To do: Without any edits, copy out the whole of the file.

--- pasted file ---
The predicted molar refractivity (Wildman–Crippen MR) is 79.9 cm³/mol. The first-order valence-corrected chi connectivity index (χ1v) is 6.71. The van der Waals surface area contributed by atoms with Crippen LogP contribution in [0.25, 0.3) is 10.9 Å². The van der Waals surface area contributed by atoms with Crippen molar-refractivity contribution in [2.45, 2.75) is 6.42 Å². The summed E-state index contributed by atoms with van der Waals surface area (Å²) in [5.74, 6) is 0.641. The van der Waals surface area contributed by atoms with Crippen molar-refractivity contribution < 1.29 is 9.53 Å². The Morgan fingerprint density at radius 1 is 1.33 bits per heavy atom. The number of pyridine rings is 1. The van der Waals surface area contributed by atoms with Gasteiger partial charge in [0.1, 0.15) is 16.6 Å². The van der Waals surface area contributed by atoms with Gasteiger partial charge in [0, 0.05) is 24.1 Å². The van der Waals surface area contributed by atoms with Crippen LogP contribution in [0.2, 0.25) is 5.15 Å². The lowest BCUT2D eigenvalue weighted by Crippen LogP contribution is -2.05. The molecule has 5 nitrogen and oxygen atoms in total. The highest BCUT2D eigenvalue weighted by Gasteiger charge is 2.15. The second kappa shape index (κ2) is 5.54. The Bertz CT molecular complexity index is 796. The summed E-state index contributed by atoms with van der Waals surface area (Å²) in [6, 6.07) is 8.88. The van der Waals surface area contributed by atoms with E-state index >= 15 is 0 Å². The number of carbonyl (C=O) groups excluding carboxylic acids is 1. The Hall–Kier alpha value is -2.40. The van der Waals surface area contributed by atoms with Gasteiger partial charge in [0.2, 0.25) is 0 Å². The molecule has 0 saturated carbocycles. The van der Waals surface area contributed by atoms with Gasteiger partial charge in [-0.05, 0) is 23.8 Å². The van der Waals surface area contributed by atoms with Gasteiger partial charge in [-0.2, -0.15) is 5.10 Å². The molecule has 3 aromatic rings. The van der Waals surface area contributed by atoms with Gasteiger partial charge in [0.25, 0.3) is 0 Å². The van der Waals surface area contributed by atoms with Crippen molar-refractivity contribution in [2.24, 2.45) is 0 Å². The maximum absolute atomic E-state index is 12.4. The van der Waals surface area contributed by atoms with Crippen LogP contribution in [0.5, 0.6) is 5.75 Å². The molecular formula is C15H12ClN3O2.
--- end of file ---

The predicted molar refractivity (Wildman–Crippen MR) is 79.9 cm³/mol. The first-order valence-corrected chi connectivity index (χ1v) is 6.71. The van der Waals surface area contributed by atoms with Crippen LogP contribution in [0.25, 0.3) is 10.9 Å². The van der Waals surface area contributed by atoms with Crippen molar-refractivity contribution in [2.45, 2.75) is 6.42 Å². The summed E-state index contributed by atoms with van der Waals surface area (Å²) in [5.74, 6) is 0.641. The van der Waals surface area contributed by atoms with Crippen molar-refractivity contribution < 1.29 is 9.53 Å². The Morgan fingerprint density at radius 1 is 1.33 bits per heavy atom. The number of pyridine rings is 1. The van der Waals surface area contributed by atoms with Gasteiger partial charge in [0.1, 0.15) is 16.6 Å². The van der Waals surface area contributed by atoms with Gasteiger partial charge in [0, 0.05) is 24.1 Å². The van der Waals surface area contributed by atoms with Crippen LogP contribution in [0.2, 0.25) is 5.15 Å². The lowest BCUT2D eigenvalue weighted by Crippen LogP contribution is -2.05. The molecule has 5 nitrogen and oxygen atoms in total. The highest BCUT2D eigenvalue weighted by Gasteiger charge is 2.15. The second kappa shape index (κ2) is 5.54. The Bertz CT molecular complexity index is 796. The summed E-state index contributed by atoms with van der Waals surface area (Å²) in [6, 6.07) is 8.88. The van der Waals surface area contributed by atoms with E-state index >= 15 is 0 Å². The number of carbonyl (C=O) groups excluding carboxylic acids is 1. The Hall–Kier alpha value is -2.40. The van der Waals surface area contributed by atoms with Gasteiger partial charge in [0.2, 0.25) is 0 Å². The molecule has 0 saturated carbocycles. The van der Waals surface area contributed by atoms with Gasteiger partial charge in [-0.05, 0) is 23.8 Å². The van der Waals surface area contributed by atoms with Gasteiger partial charge in [-0.2, -0.15) is 5.10 Å². The molecule has 3 aromatic rings. The van der Waals surface area contributed by atoms with Gasteiger partial charge in [0.25, 0.3) is 0 Å². The van der Waals surface area contributed by atoms with Crippen molar-refractivity contribution in [2.24, 2.45) is 0 Å². The maximum absolute atomic E-state index is 12.4. The van der Waals surface area contributed by atoms with Crippen LogP contribution in [0.5, 0.6) is 5.75 Å². The molecular formula is C15H12ClN3O2.